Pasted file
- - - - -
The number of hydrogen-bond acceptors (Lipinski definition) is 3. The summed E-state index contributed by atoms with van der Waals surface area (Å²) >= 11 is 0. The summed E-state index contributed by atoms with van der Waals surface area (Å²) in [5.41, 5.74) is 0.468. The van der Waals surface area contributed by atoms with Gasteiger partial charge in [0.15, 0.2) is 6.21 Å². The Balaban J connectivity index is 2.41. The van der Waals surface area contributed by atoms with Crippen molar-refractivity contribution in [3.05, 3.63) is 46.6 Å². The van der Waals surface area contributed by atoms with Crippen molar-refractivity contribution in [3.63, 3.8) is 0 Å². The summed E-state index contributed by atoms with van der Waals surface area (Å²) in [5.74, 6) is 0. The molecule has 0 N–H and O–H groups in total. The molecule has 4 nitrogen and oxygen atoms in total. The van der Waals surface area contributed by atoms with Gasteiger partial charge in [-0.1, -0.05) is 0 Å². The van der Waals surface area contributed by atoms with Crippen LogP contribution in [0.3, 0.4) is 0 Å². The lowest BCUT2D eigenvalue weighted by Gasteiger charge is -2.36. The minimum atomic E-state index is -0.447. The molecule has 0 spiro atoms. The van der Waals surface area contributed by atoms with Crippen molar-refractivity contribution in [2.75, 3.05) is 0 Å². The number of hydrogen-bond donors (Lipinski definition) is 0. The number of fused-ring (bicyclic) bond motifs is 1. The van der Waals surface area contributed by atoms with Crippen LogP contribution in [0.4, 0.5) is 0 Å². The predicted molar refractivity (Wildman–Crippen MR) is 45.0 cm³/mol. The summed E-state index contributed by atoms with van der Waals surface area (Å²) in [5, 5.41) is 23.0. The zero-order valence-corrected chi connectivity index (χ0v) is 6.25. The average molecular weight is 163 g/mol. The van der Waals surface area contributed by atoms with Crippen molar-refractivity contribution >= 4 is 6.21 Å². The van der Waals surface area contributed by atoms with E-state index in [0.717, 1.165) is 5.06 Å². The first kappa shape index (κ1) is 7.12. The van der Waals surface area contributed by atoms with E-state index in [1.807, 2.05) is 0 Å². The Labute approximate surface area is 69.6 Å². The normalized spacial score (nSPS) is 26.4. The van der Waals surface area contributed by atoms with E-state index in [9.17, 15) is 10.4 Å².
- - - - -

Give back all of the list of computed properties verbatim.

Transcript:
The number of hydrogen-bond acceptors (Lipinski definition) is 3. The summed E-state index contributed by atoms with van der Waals surface area (Å²) >= 11 is 0. The summed E-state index contributed by atoms with van der Waals surface area (Å²) in [5.41, 5.74) is 0.468. The van der Waals surface area contributed by atoms with Gasteiger partial charge in [0.15, 0.2) is 6.21 Å². The Balaban J connectivity index is 2.41. The van der Waals surface area contributed by atoms with Crippen molar-refractivity contribution in [3.05, 3.63) is 46.6 Å². The van der Waals surface area contributed by atoms with Crippen molar-refractivity contribution in [3.63, 3.8) is 0 Å². The summed E-state index contributed by atoms with van der Waals surface area (Å²) in [5.74, 6) is 0. The molecule has 0 N–H and O–H groups in total. The molecule has 4 nitrogen and oxygen atoms in total. The van der Waals surface area contributed by atoms with Gasteiger partial charge in [-0.1, -0.05) is 0 Å². The van der Waals surface area contributed by atoms with Crippen LogP contribution in [0.3, 0.4) is 0 Å². The lowest BCUT2D eigenvalue weighted by Gasteiger charge is -2.36. The minimum atomic E-state index is -0.447. The molecule has 0 spiro atoms. The van der Waals surface area contributed by atoms with Crippen molar-refractivity contribution in [2.75, 3.05) is 0 Å². The number of hydrogen-bond donors (Lipinski definition) is 0. The number of fused-ring (bicyclic) bond motifs is 1. The van der Waals surface area contributed by atoms with Crippen LogP contribution in [0.4, 0.5) is 0 Å². The predicted molar refractivity (Wildman–Crippen MR) is 45.0 cm³/mol. The summed E-state index contributed by atoms with van der Waals surface area (Å²) in [5, 5.41) is 23.0. The zero-order valence-corrected chi connectivity index (χ0v) is 6.25. The average molecular weight is 163 g/mol. The van der Waals surface area contributed by atoms with Crippen molar-refractivity contribution >= 4 is 6.21 Å². The van der Waals surface area contributed by atoms with E-state index in [0.717, 1.165) is 5.06 Å². The first kappa shape index (κ1) is 7.12. The van der Waals surface area contributed by atoms with E-state index in [1.807, 2.05) is 0 Å². The Labute approximate surface area is 69.6 Å². The normalized spacial score (nSPS) is 26.4. The van der Waals surface area contributed by atoms with E-state index in [9.17, 15) is 10.4 Å².